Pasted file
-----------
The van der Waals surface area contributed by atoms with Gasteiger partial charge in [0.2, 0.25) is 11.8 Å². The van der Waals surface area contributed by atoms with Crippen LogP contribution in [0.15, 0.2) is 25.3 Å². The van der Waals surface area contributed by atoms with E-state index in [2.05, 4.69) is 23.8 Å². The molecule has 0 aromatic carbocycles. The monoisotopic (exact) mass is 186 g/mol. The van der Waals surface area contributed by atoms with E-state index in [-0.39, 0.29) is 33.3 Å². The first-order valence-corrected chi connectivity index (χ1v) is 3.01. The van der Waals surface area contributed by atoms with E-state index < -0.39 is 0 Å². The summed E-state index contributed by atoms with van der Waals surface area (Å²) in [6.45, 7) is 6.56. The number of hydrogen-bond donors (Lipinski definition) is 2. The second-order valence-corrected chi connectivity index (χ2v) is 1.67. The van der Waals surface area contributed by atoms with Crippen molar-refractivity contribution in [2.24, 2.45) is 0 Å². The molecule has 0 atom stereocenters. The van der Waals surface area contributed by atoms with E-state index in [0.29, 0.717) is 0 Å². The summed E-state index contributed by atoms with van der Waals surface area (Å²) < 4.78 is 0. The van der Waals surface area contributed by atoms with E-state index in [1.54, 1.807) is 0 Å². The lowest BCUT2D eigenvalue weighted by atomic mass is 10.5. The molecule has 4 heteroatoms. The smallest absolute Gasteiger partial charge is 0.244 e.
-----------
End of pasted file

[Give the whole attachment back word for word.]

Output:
The van der Waals surface area contributed by atoms with Gasteiger partial charge in [0.2, 0.25) is 11.8 Å². The van der Waals surface area contributed by atoms with Crippen LogP contribution in [0.15, 0.2) is 25.3 Å². The van der Waals surface area contributed by atoms with E-state index in [2.05, 4.69) is 23.8 Å². The molecule has 0 aromatic carbocycles. The monoisotopic (exact) mass is 186 g/mol. The van der Waals surface area contributed by atoms with E-state index in [-0.39, 0.29) is 33.3 Å². The first-order valence-corrected chi connectivity index (χ1v) is 3.01. The van der Waals surface area contributed by atoms with E-state index < -0.39 is 0 Å². The summed E-state index contributed by atoms with van der Waals surface area (Å²) in [6.45, 7) is 6.56. The number of hydrogen-bond donors (Lipinski definition) is 2. The second-order valence-corrected chi connectivity index (χ2v) is 1.67. The van der Waals surface area contributed by atoms with Crippen molar-refractivity contribution in [2.24, 2.45) is 0 Å². The molecule has 0 atom stereocenters. The van der Waals surface area contributed by atoms with E-state index in [0.29, 0.717) is 0 Å². The summed E-state index contributed by atoms with van der Waals surface area (Å²) < 4.78 is 0. The van der Waals surface area contributed by atoms with E-state index in [1.54, 1.807) is 0 Å². The lowest BCUT2D eigenvalue weighted by atomic mass is 10.5. The molecule has 4 heteroatoms. The smallest absolute Gasteiger partial charge is 0.244 e.